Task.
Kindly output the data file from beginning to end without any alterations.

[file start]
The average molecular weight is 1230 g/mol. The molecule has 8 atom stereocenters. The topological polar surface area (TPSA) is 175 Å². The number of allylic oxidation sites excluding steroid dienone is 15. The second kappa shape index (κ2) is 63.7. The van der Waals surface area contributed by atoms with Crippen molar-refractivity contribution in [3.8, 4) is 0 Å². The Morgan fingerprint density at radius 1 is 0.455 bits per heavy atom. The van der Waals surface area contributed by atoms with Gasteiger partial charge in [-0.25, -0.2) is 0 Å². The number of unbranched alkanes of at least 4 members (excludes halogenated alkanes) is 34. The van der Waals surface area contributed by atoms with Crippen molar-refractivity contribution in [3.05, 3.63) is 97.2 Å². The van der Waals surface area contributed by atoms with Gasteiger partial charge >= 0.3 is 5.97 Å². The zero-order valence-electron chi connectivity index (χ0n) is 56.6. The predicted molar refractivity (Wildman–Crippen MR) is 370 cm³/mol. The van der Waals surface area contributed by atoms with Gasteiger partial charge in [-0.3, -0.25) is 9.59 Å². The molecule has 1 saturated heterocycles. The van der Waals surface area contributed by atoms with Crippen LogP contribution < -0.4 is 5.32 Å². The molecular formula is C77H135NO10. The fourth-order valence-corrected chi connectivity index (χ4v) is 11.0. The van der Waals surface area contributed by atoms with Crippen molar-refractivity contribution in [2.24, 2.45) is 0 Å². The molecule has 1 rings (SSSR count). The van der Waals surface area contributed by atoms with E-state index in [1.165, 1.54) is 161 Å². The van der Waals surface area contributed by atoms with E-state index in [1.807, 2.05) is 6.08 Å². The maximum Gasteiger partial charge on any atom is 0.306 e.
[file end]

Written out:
The average molecular weight is 1230 g/mol. The molecule has 8 atom stereocenters. The topological polar surface area (TPSA) is 175 Å². The number of allylic oxidation sites excluding steroid dienone is 15. The second kappa shape index (κ2) is 63.7. The van der Waals surface area contributed by atoms with Crippen molar-refractivity contribution in [3.8, 4) is 0 Å². The Morgan fingerprint density at radius 1 is 0.455 bits per heavy atom. The van der Waals surface area contributed by atoms with Gasteiger partial charge in [-0.25, -0.2) is 0 Å². The number of unbranched alkanes of at least 4 members (excludes halogenated alkanes) is 34. The van der Waals surface area contributed by atoms with Crippen molar-refractivity contribution in [3.05, 3.63) is 97.2 Å². The van der Waals surface area contributed by atoms with Gasteiger partial charge >= 0.3 is 5.97 Å². The zero-order valence-electron chi connectivity index (χ0n) is 56.6. The predicted molar refractivity (Wildman–Crippen MR) is 370 cm³/mol. The van der Waals surface area contributed by atoms with Gasteiger partial charge in [-0.3, -0.25) is 9.59 Å². The molecule has 1 saturated heterocycles. The van der Waals surface area contributed by atoms with Crippen LogP contribution < -0.4 is 5.32 Å². The molecular formula is C77H135NO10. The fourth-order valence-corrected chi connectivity index (χ4v) is 11.0. The van der Waals surface area contributed by atoms with Crippen molar-refractivity contribution in [2.24, 2.45) is 0 Å². The molecule has 1 rings (SSSR count). The van der Waals surface area contributed by atoms with E-state index in [1.165, 1.54) is 161 Å². The van der Waals surface area contributed by atoms with E-state index in [1.807, 2.05) is 6.08 Å². The maximum Gasteiger partial charge on any atom is 0.306 e.